Conservationists in Scotland are watching the march of the grey squirrel northward with considerable alarm.
They believe the red squirrel, indigenous to the British Isles, could be completely wiped out in a generation, and they are blaming the grey squirrel, which was introduced from North America in the late 19th century.
The smaller red species has almost completely disappeared from England and Wales and greys have now breached what’s known as the Highland Red Squirrel Protection Line that runs from Montrose on the east coast of Scotland to Inverary in the west.
Conservation charities say immediate action is needed – and this means culling.
“To control them we’re basically talking trapping and shooting and when a grey squirrel’s trapped it is humanely put down, it’s actually illegal to release it from a trap,” says Lindsay MacKinley from the National Trust for Scotland. “I appreciate to some that might seem unpleasant and it’s not something anyone enjoys doing, but the reality is that if we want to conserve the reds we need to stop the greys.”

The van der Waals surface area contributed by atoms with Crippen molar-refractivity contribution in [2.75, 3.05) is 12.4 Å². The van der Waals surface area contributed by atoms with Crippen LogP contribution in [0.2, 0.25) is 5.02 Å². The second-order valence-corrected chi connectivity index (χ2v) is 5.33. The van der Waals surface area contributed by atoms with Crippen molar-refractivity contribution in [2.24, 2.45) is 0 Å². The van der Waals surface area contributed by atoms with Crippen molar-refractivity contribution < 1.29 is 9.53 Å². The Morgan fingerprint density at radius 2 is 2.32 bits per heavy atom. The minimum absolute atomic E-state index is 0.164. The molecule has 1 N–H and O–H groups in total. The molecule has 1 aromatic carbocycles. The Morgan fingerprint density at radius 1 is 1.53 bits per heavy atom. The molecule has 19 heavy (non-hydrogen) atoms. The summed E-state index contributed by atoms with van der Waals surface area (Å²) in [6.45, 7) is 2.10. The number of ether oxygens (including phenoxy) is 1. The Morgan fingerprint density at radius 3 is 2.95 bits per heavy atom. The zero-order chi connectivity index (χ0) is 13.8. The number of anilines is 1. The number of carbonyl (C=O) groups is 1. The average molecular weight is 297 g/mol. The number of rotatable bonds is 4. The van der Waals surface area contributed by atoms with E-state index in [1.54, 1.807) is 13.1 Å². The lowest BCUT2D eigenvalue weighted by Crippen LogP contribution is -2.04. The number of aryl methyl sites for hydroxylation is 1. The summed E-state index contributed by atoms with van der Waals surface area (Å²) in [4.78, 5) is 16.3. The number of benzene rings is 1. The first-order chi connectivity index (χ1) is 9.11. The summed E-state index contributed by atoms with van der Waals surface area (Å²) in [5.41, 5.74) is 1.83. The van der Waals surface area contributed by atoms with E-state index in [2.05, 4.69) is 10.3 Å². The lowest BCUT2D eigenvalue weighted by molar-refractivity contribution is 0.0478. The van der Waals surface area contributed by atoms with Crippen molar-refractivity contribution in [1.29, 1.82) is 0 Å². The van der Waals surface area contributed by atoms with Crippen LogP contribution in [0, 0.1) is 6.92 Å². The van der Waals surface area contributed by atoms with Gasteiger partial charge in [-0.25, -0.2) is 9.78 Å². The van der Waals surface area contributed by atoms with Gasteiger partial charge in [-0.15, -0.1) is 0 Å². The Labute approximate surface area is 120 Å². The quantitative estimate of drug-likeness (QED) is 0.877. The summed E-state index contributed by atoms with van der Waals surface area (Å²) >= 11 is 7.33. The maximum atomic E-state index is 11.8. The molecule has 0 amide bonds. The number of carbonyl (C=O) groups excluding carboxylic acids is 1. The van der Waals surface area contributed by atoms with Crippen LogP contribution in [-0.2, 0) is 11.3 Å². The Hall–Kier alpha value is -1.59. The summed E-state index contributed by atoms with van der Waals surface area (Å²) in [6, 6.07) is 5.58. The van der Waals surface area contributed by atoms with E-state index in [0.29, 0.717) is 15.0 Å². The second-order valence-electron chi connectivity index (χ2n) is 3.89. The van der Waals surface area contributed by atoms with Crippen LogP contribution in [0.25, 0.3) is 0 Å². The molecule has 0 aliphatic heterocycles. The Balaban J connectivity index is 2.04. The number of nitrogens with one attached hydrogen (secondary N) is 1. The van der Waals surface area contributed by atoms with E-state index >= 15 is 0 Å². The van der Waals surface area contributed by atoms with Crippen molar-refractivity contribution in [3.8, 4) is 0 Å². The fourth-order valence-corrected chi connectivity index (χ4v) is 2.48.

But not everyone agrees that the grey squirrels are responsible for the decline. Opponents of the culling programme cite the destruction of habitat by humans and counter claims that it is the grey squirrels that spread disease to the red species.
However, according to Ed Bramham-Jones, manager of the Pensthorpe Nature Reserve, where a red squirrel breeding programme has been yielding positive results, “the major issue we’re having is that the grey squirrels carry a virus called parapox virus, and that virus is carried by the greys – about 60 per cent of them carry it – and once it’s passed on to the reds it will kill off that population and it can be as quick as in fifteen days.”
Conservationists are is now calling on landowners, especially in remote regions of the northwest Highlands, to make their woodlands available for new populations of reds.
Three-quarters of the UK’s red squirrels live in Scotland and on islands like Anglesey and the Isle of Wight.